Dragon and the knightThe rest of my characters drew into a tight semi-circle around me as Dragon moved forward. The great beast towered menacingly over the knight who had dismounted, but when he made no threatening moves, Dragon sat and greeted him in a congenial voice. “Hail and well met, noble knight!”

“Hail, great and terrible beast! Methinks thou and thy companions art strangers in our fair land.”

Dragon conversing with the knight“We are.” Dragon stood and began to explain. “We are traveling and seem to have taken the wrong road.”

The knight nodded. “Where art thou bound for?”

Dragon hesitated. “I know not the name of the place.”

“My lord!” The knight blocking the left-hand trail vaulted off his horse as he addressed the knight with whom Dragon was speaking.

The ranking knight seemed irritated at the interruption and started to snap at his underling. “What doth thou . . .?”

Before the ranking knight could complete his question, the other one pushed through my companions, grabbed me by the arm, and hauled me out into the open. “Look, my lord!”

Dwarf and knightMy Old Dwarf stomped up to the knight and brandished his axe. “I wouldna be doin’ thet iffin I be ye, laddie. I be thinkin’ ye best be releasin’ tha lass right quick-like, iffin ye be placin’ any value on yer hand!”

The knight let loose of my arm and squared off against the dwarf, wielding his sword with both hands.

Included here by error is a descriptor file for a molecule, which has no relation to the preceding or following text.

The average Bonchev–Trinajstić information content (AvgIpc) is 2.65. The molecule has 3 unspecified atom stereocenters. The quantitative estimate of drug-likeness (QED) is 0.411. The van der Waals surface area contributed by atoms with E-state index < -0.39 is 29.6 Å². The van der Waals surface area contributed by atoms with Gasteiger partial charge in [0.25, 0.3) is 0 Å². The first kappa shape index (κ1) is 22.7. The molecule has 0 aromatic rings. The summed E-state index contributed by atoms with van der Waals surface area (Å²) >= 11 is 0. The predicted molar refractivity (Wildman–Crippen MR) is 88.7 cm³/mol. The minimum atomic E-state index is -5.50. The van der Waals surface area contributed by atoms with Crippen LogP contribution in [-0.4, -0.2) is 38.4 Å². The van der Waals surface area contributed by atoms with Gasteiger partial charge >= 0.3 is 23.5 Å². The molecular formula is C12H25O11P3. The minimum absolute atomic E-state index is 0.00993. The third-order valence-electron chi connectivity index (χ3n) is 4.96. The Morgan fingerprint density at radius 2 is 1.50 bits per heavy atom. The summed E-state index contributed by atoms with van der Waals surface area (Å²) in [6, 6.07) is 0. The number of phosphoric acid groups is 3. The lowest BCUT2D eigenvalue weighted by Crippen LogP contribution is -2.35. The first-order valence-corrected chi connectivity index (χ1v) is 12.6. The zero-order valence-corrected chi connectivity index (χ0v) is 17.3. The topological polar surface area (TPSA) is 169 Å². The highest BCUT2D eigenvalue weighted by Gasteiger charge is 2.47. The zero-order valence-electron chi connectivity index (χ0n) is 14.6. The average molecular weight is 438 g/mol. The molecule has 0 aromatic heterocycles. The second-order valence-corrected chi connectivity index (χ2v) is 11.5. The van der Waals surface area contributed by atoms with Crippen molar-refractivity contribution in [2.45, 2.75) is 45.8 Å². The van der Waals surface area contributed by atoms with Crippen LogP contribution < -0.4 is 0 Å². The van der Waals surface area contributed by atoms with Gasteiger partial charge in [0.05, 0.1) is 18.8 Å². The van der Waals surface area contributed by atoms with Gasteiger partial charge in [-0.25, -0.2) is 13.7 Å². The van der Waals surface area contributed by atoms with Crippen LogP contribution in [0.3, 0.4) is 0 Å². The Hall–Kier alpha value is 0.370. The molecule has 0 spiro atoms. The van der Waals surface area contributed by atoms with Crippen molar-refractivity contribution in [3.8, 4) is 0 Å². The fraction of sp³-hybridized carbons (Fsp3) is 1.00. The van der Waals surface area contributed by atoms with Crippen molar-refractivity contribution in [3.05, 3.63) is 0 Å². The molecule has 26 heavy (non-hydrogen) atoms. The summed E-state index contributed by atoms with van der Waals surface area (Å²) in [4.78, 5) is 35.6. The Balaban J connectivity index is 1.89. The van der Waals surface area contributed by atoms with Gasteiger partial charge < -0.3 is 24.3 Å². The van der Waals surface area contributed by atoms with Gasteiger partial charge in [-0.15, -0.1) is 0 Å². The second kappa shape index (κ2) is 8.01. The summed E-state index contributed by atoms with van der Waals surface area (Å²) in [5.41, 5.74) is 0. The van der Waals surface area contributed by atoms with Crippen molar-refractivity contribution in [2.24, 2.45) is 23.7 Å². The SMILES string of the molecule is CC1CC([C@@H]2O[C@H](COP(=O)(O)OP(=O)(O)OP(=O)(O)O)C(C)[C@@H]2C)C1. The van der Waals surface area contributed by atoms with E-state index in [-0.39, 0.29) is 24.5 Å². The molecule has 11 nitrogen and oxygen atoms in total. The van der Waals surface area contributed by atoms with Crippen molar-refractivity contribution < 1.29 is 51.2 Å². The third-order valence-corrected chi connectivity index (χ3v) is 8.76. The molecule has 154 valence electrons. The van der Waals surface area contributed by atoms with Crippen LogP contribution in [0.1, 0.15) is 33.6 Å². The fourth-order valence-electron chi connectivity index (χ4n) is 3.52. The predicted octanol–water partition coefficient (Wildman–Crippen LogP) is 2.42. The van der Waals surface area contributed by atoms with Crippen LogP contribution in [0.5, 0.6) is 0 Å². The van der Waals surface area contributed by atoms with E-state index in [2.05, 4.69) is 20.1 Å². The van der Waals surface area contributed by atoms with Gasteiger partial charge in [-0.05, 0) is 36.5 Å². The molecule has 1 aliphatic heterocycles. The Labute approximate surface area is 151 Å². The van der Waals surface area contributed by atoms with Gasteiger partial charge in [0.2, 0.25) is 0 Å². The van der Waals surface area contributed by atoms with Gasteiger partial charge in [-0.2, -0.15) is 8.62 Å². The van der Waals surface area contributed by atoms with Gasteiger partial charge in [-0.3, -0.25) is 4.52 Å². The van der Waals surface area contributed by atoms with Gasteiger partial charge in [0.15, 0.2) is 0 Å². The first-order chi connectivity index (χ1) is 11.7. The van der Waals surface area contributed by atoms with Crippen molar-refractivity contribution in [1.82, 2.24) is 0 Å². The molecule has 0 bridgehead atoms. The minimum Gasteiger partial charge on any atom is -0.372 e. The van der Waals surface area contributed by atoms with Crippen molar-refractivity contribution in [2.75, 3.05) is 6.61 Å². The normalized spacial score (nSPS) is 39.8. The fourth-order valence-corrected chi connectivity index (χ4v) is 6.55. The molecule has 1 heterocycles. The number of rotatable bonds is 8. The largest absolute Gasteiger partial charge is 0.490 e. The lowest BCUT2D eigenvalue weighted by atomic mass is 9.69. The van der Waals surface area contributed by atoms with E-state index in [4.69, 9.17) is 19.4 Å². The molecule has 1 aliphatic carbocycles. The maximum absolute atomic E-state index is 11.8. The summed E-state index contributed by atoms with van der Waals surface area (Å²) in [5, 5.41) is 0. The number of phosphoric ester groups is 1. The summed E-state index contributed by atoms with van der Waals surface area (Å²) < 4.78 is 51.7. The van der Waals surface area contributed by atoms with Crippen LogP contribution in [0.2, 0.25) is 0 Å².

I moved between the two warriors, shook my head, and gestured to my Old Dwarf to lower his axe. “Stay your weapon, old friend. These good and noble knights mean me no harm.”

Scowling at the knights, my Old Dwarf nevertheless lowered his axe. The knight was slower, but soon lowered his weapon as well. Keeping his eye on the dwarf, he took me by the arm again.

bird photographerThe ranking knight gaped at me. “What manner of dress is this thou art wearing?”

“And what doth that object be, hanging from thy neck?” The third knight had leaped from his mount to confront me.

Fiery displayThe two knights started to pull me over to their superior. Dragon reared up and roared. Flames shot toward the ranking knight, who stood steadfast against the fiery threat.

My eyes widened. “Dragon! No!”

Dragon growled but stood down.

The two knights escorted me a bit more gently, keeping their eyes on Dragon and my Old Dwarf. When I stood in front of their superior, I bowed to the ranking knight and spoke in low, respectful tones.

“Well met, noble sir. I trust you withstood well the censure of my companion. I assure you she meant you no harm.”

The knight snorted. “I am aware of that. If the beast had meant to harm me, I would be naught but a pile of cinders upon the forest floor.”

He and the other knights walked around me, scrutinizing me. The ranking knight gestured toward my outfit. “Thou shalt explain thyself, wench.”

Miles' Camera 128“This is the mode of dress in the land wherein I reside, my lord, a land far from these most pleasant woods.” I motioned to my camera. “And this object hanging from my neck is one of the tools of my trade.”

“And prithee, at what trade art thou employed?”

“I am a scribe, a historian, a scrivener, a recorder of deeds fantastic and mundane.”

The ranking knight snorted. “From thy dress and thy choice in companions, I would posit thou art a witch.”

A sly smile tugged at the corners of my mouth as I took a step closer to the ranking knight and dropped my voice. “Forsooth! Were I a witch, my good sir, you would be a toad, hopping around on the forest floor.”